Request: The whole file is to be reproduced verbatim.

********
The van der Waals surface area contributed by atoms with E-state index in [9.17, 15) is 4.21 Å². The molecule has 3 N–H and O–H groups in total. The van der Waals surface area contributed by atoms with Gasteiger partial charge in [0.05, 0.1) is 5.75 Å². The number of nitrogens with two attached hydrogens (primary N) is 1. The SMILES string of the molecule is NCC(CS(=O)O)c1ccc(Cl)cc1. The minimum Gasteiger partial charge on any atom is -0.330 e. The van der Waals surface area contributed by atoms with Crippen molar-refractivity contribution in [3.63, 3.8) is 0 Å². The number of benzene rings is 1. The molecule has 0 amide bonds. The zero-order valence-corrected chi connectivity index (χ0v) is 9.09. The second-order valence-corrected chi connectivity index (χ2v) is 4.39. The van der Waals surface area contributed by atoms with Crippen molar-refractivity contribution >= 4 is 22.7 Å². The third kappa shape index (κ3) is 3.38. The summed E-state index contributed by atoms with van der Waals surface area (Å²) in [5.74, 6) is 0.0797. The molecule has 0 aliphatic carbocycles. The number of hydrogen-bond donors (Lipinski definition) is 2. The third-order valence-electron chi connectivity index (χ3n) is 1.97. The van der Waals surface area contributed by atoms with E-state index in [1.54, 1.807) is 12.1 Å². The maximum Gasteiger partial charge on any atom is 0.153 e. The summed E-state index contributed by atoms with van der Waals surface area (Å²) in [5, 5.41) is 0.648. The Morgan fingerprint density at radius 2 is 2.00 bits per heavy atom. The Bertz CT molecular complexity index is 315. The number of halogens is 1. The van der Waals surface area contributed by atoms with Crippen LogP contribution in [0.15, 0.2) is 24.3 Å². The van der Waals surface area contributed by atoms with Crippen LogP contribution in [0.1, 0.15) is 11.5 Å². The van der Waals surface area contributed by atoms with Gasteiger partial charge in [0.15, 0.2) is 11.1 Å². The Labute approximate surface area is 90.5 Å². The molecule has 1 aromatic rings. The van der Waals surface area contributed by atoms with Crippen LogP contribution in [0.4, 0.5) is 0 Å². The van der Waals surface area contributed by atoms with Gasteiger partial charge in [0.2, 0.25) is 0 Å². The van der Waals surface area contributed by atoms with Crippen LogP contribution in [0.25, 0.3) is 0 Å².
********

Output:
The van der Waals surface area contributed by atoms with E-state index in [9.17, 15) is 4.21 Å². The molecule has 3 N–H and O–H groups in total. The van der Waals surface area contributed by atoms with Gasteiger partial charge in [0.05, 0.1) is 5.75 Å². The number of nitrogens with two attached hydrogens (primary N) is 1. The SMILES string of the molecule is NCC(CS(=O)O)c1ccc(Cl)cc1. The minimum Gasteiger partial charge on any atom is -0.330 e. The van der Waals surface area contributed by atoms with Crippen molar-refractivity contribution in [3.63, 3.8) is 0 Å². The number of benzene rings is 1. The molecule has 0 amide bonds. The zero-order valence-corrected chi connectivity index (χ0v) is 9.09. The second-order valence-corrected chi connectivity index (χ2v) is 4.39. The van der Waals surface area contributed by atoms with Crippen molar-refractivity contribution >= 4 is 22.7 Å². The third kappa shape index (κ3) is 3.38. The summed E-state index contributed by atoms with van der Waals surface area (Å²) in [5.74, 6) is 0.0797. The molecule has 0 aliphatic carbocycles. The number of hydrogen-bond donors (Lipinski definition) is 2. The third-order valence-electron chi connectivity index (χ3n) is 1.97. The van der Waals surface area contributed by atoms with E-state index in [1.54, 1.807) is 12.1 Å². The maximum Gasteiger partial charge on any atom is 0.153 e. The summed E-state index contributed by atoms with van der Waals surface area (Å²) in [5, 5.41) is 0.648. The Morgan fingerprint density at radius 2 is 2.00 bits per heavy atom. The Bertz CT molecular complexity index is 315. The number of halogens is 1. The van der Waals surface area contributed by atoms with Crippen LogP contribution in [0.15, 0.2) is 24.3 Å². The van der Waals surface area contributed by atoms with Crippen LogP contribution in [0.1, 0.15) is 11.5 Å². The van der Waals surface area contributed by atoms with Gasteiger partial charge in [0.15, 0.2) is 11.1 Å². The Labute approximate surface area is 90.5 Å². The molecule has 1 aromatic rings. The van der Waals surface area contributed by atoms with Crippen LogP contribution in [0.4, 0.5) is 0 Å². The van der Waals surface area contributed by atoms with Gasteiger partial charge in [0.2, 0.25) is 0 Å². The van der Waals surface area contributed by atoms with Crippen LogP contribution in [0.25, 0.3) is 0 Å².